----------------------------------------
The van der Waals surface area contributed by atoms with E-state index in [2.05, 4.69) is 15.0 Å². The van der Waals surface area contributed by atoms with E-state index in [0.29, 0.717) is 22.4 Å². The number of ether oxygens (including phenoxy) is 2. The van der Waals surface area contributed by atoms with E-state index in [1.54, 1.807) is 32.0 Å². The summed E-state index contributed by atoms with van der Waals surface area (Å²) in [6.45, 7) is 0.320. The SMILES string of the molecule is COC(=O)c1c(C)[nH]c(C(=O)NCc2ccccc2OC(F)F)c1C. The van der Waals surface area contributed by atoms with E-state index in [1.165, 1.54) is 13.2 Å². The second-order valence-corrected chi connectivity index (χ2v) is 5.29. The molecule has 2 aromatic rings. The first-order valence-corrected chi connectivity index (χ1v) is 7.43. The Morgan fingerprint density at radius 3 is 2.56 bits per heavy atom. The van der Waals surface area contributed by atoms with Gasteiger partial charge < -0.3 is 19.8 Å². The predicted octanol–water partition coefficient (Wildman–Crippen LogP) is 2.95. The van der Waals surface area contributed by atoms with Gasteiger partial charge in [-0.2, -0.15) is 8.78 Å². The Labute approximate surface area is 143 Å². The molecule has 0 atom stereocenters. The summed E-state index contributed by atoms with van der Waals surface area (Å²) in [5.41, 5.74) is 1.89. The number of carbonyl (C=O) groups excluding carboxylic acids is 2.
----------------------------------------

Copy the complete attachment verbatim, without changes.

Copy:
The van der Waals surface area contributed by atoms with E-state index in [2.05, 4.69) is 15.0 Å². The van der Waals surface area contributed by atoms with E-state index in [0.29, 0.717) is 22.4 Å². The number of ether oxygens (including phenoxy) is 2. The van der Waals surface area contributed by atoms with E-state index in [1.54, 1.807) is 32.0 Å². The summed E-state index contributed by atoms with van der Waals surface area (Å²) in [6.45, 7) is 0.320. The SMILES string of the molecule is COC(=O)c1c(C)[nH]c(C(=O)NCc2ccccc2OC(F)F)c1C. The van der Waals surface area contributed by atoms with E-state index in [1.165, 1.54) is 13.2 Å². The second-order valence-corrected chi connectivity index (χ2v) is 5.29. The molecule has 2 aromatic rings. The first-order valence-corrected chi connectivity index (χ1v) is 7.43. The Morgan fingerprint density at radius 3 is 2.56 bits per heavy atom. The van der Waals surface area contributed by atoms with Gasteiger partial charge < -0.3 is 19.8 Å². The predicted octanol–water partition coefficient (Wildman–Crippen LogP) is 2.95. The van der Waals surface area contributed by atoms with Gasteiger partial charge in [-0.2, -0.15) is 8.78 Å². The Labute approximate surface area is 143 Å². The molecule has 0 atom stereocenters. The summed E-state index contributed by atoms with van der Waals surface area (Å²) in [5.41, 5.74) is 1.89. The number of carbonyl (C=O) groups excluding carboxylic acids is 2.